The Istanbul Human Security Conference is an international event held in Istanbul every year by the Centre for Trust, Peace and Social Relations (CTPSR) at Coventry University in cooperation with the UN Human Security Unit and Kadir Has University as the host institution.
The 8th Istanbul Human Security Conference (IHSC 2018), ‘Human Security in Difficult Times II’ took place on 17-19 October 2018 at Kadir Has University. The conference provided platform to discuss how the concept and practice of human security had been affected by the resurgence of populism, the persistence of sub-state violence, and mass internal displacement and refugee flows. Assoc. Prof. Dr. Nur Köprülü, Head of the Department of Political Science of the Near East University Faculty of Economics and Administrative Sciences, participated in the conference with a presentation titled "Syrian Refugees in Host Countries: Motivations, Constraints and Social Cohesion".
According to the press release issued by the Directorate of Press and Public Relations Office of the Near East University, Assoc. Prof. Dr. Nur Köprülü, Head of the Department of Political Science of the Near East University Faculty of Economics and Administrative Sciences, was the only scholar that attended the conference from Cyprus. It was stated that experts involved in the fields of law, political science, international relations and migration, as well as the representatives of civil society organizations participated in the 8th Istanbul Human Security Conference (IHSC 2018), ‘Human Security in Difficult Times II’. Through key-note speeches and panels, the conference covered areas like Local integration and trust-building, Return migration, Humanitarian aid, Refugee Camps, Responses to Refugee Crisis in the World, Conflicts and other issues concerning human security.
The migrant crisis caused by the refugees migrating from Syria to the neighboring countries or to the EU countries by crossing the overland or the Mediterranean Sea, and how the concept and practice of human security had been affected by mass internal displacement and refugee flows, the ongoing durability of many non-state armed groups, and a squeezing of civil society was discussed throughout panels held within the scope of the conference. By attending Panel 5 on “Civil Society and Gender Dimensions in Human Security” that chaired by Professor Kenneth Christie, Assoc. Prof. Dr. Nur Köprülü, made a presentation titled "Syrian Refugees in Host Countries: Motivations, Constraints and Social Cohesion".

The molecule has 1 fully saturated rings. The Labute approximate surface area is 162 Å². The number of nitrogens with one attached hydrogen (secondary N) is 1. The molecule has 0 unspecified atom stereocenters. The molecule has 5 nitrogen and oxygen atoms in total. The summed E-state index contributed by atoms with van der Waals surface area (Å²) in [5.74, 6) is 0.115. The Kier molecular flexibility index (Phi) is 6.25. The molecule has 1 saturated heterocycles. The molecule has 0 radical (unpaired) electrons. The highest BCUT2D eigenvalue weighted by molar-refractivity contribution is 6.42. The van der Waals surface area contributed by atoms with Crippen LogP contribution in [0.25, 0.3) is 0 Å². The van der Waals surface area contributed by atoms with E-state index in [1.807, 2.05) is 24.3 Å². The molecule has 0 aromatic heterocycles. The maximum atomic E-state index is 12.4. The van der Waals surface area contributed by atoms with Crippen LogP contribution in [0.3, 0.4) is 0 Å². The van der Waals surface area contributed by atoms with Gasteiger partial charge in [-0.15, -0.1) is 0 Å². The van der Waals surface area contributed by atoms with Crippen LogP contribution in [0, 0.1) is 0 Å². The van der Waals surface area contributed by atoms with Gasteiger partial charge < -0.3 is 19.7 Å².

Arab Spring or Arab Uprisings initiated the Migration of Syrian People...
In her Presentation, Associate Professor Nur Köprülü underlined that the climate of uncertainty created in Syria and in the region by the internal conflicts that started in Syria after Arab uprising in 2011 confronted both the neighboring countries and the European Union with the biggest refugee problem that they could ever witness. Köprülü also expressed that the United Nations High Commissioner for Refugees (UNHCR) reported that a great number of Syrian refugees were hosted mainly by Turkey, Jordan and Lebanon. Assoc. Prof. Dr. Köprülü underlined that the most dramatic outcome of the internal conflicts caused by the social movements was the number of Syrian refugees that exceeds 6 million.
Turkey and Jordan are hosting the Refugees...
Assoc. Prof. Dr. Nur Köprülü also highlighted that Jordan was one of the countries most affected by the refugee crisis, with the second highest share of refugees compared to its population. Köprülü reminded that Jordan provided shelter for almost 2 million Palestinians emigrated to Jordan following the Arab-Israeli wars in 1948 - 49 and 1967 and then opened its door to Iraqi people migrated to Jordan following the US operation to Iraq in 2003. Associate Professor Nur Köprülü highlights that about 650 thousand Syrian refugees, who were registered with the UNHCR by the end of 2017, live in Jordan. She highlights that only 17 per cent of them currently live in the refugee camps while the other Syrian refugees live in urban areas in Jordan. She also underlines that Turkey is home to almost three million Syrian refugees, almost 30 per cent of whom live in government-run refugee camps.